with international travel within first 2 years after SCT were history of international travel prior to SCT [hazard ratio (HR) = 5.3, 95% CI 2.3-12.0], autologous SCT (HR = 2.6, 95% CI 1.6-2.8), foreign birth (HR = 2.3, 95% CI 1.5-3.3), and high income (HR = 2.0, 95% CI 1.8-3.7). During their first trip, 64 travelers (28%) had traveled to destinations that may have required vaccination or malaria chemoprophylaxis. Only 56% reported seeking pre-travel health advice. Of those who traveled, 16 travelers (7%) became

2014 Journal of Travel Medicine

287. Travel-Related Infection in European Travelers, EuroTravNet 2011. Full Text available with Trip Pro

A (n = 16), typhoid fever (n = 11), and measles (n = 8); 6 cases (including 3 measles cases) were associated with travel within "Western" Europe. Malaria was the most commonly diagnosed infection (n = 482, 8.1% of all travel-related morbidity). Among patients with malaria, the military most commonly received pre-travel advice (95%), followed by travelers for missionary, volunteer, research, or aid work (81%) but travelers visiting friends and relatives (VFRs) were least likely to receive pre-travel (...) advice (21%). The vast majority (96%) of malaria patients were resident in "Western" Europe, but over half (56%) were born elsewhere. Other significant causes of morbidity, which could be reduced through advice and behavioral change, include Giardia (n = 221, 3.7%), dengue (n = 146, 2.4%), and schistosomiasis (n = 131, 2.2%). Of 206 (3.5%) travelers with exposure in "Western" Europe, 75% were tourists; the highest burden of disease was acute gastrointestinal infection (35% cases). Travel from

2014 Journal of Travel Medicine

288. Illness in Returned Travelers from Brazil: The GeoSentinel Experience and Implications for the 2014 FIFA World Cup and the 2016 Summer Olympics. Full Text available with Trip Pro

at a GeoSentinel Clinic from July 1997 through May 2013.The most common travel-related illnesses were dermatologic conditions (40%), diarrheal syndromes (25%), and febrile systemic illness (19%). The most common specific dermatologic diagnoses were cutaneous larva migrans, myiasis, and tungiasis. Dengue and malaria, predominantly Plasmodium vivax, were the most frequently identified specific causes of fever and the most common reasons for hospitalization after travel. Dengue fever diagnoses displayed marked (...) , and chemoprophylaxis; it can also help to focus posttravel evaluation of ill returned travelers. Travelers planning to attend mass events will encounter other risks that are not captured in our surveillance network.

2014 Clinical Infectious Diseases

289. Neutropenia (Diagnosis)

at eliminating the clonal population. Acquired neutropenia caused by infection Infections are the most common form of acquired neutropenia. Infections that may cause neutropenia include, but are not limited to, the following: Bacterial sepsis Viral infections (eg, influenza, measles, Epstein Barr virus [EBV], cytomegalovirus [CMV], , human immunodeficiency virus [HIV]-1) (see first image below) Toxoplasmosis Brucellosis Typhoid Tuberculosis (see second and third images below) Malaria Dengue fever Rickettsial (...) 18, 2018. Kern WV, Cometta A, De Bock R, Langenaeken J, Paesmans M, Gaya H. Oral versus intravenous empirical antimicrobial therapy for fever in patients with granulocytopenia who are receiving cancer chemotherapy. International Antimicrobial Therapy Cooperative Group of the European Organization for Research and Treatment of Cancer. N Engl J Med . 1999 Jul 29. 341(5):312-8. . Bow EJ, Mandell LA, Louie TJ, Feld R, Palmer M, Zee B, et al. Quinolone-based antibacterial chemoprophylaxis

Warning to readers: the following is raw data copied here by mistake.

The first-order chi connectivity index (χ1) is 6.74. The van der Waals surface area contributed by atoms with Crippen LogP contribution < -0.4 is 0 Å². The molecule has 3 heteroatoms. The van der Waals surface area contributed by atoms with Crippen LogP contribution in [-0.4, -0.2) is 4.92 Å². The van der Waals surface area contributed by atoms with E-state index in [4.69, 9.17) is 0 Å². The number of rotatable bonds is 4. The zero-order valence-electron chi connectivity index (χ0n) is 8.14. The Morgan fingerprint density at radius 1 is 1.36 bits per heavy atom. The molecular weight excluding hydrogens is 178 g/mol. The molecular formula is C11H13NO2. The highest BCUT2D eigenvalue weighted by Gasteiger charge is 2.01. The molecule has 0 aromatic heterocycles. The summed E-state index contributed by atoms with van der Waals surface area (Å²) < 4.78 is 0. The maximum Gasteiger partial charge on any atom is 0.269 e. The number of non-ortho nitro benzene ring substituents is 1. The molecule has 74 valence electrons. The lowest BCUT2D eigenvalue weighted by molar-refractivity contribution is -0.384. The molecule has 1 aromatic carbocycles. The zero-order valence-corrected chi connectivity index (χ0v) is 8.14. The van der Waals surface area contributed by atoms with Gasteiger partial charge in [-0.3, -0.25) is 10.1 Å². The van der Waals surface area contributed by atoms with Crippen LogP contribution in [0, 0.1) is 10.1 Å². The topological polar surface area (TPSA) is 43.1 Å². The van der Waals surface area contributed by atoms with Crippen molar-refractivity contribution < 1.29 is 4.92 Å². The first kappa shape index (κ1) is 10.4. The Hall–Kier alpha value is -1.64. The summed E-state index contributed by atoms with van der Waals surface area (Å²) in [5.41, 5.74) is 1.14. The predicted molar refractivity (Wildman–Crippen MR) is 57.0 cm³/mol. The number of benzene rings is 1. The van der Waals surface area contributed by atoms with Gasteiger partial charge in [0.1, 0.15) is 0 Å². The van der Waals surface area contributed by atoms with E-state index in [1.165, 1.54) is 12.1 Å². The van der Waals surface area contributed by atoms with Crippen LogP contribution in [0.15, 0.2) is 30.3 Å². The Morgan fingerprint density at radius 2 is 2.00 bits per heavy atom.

2014 eMedicine.com

290. African Trypanosomiasis (Sleeping Sickness) (Treatment)

including 394 patients with late-stage human African trypanosomiasis due to T brucei gambiense treated with fexinidazole or nifurtimox-eflornithine combination therapy (NECT), success at 18 months was noted in 91% of patients treated with fexinidazole versus 98% of patients treated with NECT. [ ] Previous Next: Prevention No vaccine is available for African trypanosomiasis. Chemoprophylaxis is unavailable. Avoidance of travel to areas heavily infested with tsetse flies is recommended. Tsetse flies (...) experience in the Democratic Republic of the Congo. Clin Infect Dis . 2013. 56(2):195–203. . . Media Gallery African trypanosomiasis (sleeping sickness). Human trypanosomes blood smear. Trypanosoma life cycle. Courtesy of the CDC Division of Parasitic Diseases and Malaria (DPDx at https://www.cdc.gov/dpdx/trypanosomiasisafrican/index.html). Trypanosoma brucei in a thin blood smear stained with Giemsa. Courtesy of the CDC Division of Parasitic Diseases and Malaria (DPDx at https://www.cdc.gov/dpdx

2014 eMedicine.com

291. Leptospirosis (Treatment)